Quantum hardware components 1
 
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Quantum computing hardware configuration, with Matt Johnson of QC Ware. see the complete show at https://youtu.be/nQvTLgveUs8
Views: 73 GameChangers
Hardware Security for Smart Grid End Point Devices
 
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Shrinath Eswarahally of Infinion hosted this webinar on hardware security for smart grid end point devices on May 11, 2016, as part of NREL’s Smart Grid Educational Series.
Views: 492 NREL Learning
Advanced Micro Devices
 
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Advanced Micro Devices, Inc. (AMD) is an American multinational semiconductor company based in Sunnyvale, California, United States, that develops computer processors and related technologies for business and consumer markets. While initially it manufactured its own processors, the company became fabless after GlobalFoundries was spun off in 2009. AMD's main products include microprocessors, motherboard chipsets, embedded processors and graphics processors for servers, workstations and personal computers, and embedded systems applications. AMD is the second-largest global supplier of microprocessors based on the x86 architecture and also one of the largest suppliers of graphics processing units. It also owns 8.6% of Spansion, a supplier of non-volatile flash memory. This video is targeted to blind users. Attribution: Article text available under CC-BY-SA Creative Commons image source in video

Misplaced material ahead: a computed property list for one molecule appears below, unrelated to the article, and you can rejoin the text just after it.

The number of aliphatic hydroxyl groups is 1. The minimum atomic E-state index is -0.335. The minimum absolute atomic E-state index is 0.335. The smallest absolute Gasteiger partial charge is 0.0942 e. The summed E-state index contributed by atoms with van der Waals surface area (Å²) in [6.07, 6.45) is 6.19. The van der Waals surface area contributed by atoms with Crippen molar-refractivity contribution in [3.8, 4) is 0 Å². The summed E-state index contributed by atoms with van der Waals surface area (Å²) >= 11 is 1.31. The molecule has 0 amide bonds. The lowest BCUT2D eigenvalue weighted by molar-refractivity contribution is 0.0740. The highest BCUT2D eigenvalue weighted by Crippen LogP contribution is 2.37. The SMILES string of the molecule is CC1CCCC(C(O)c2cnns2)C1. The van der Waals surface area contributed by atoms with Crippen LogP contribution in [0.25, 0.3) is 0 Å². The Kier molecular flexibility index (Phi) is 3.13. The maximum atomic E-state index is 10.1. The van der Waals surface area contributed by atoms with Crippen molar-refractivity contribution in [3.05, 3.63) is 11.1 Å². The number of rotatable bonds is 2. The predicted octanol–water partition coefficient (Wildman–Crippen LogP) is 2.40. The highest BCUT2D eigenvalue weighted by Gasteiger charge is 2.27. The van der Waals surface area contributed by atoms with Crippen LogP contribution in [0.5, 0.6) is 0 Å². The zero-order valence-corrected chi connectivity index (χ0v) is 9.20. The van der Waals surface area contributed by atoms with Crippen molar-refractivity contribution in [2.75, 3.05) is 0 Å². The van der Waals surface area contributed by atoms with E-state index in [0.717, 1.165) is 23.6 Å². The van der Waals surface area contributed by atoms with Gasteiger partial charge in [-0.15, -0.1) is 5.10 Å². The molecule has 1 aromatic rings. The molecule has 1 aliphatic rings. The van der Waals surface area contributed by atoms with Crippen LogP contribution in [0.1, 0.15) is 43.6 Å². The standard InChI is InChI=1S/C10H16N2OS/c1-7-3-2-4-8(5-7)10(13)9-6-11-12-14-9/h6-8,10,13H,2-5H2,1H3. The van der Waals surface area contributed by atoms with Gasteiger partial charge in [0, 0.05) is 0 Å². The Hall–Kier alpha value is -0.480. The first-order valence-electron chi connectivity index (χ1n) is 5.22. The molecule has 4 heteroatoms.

Views: 301 Audiopedia
Next-Generation Secure Computing Base | Wikipedia audio article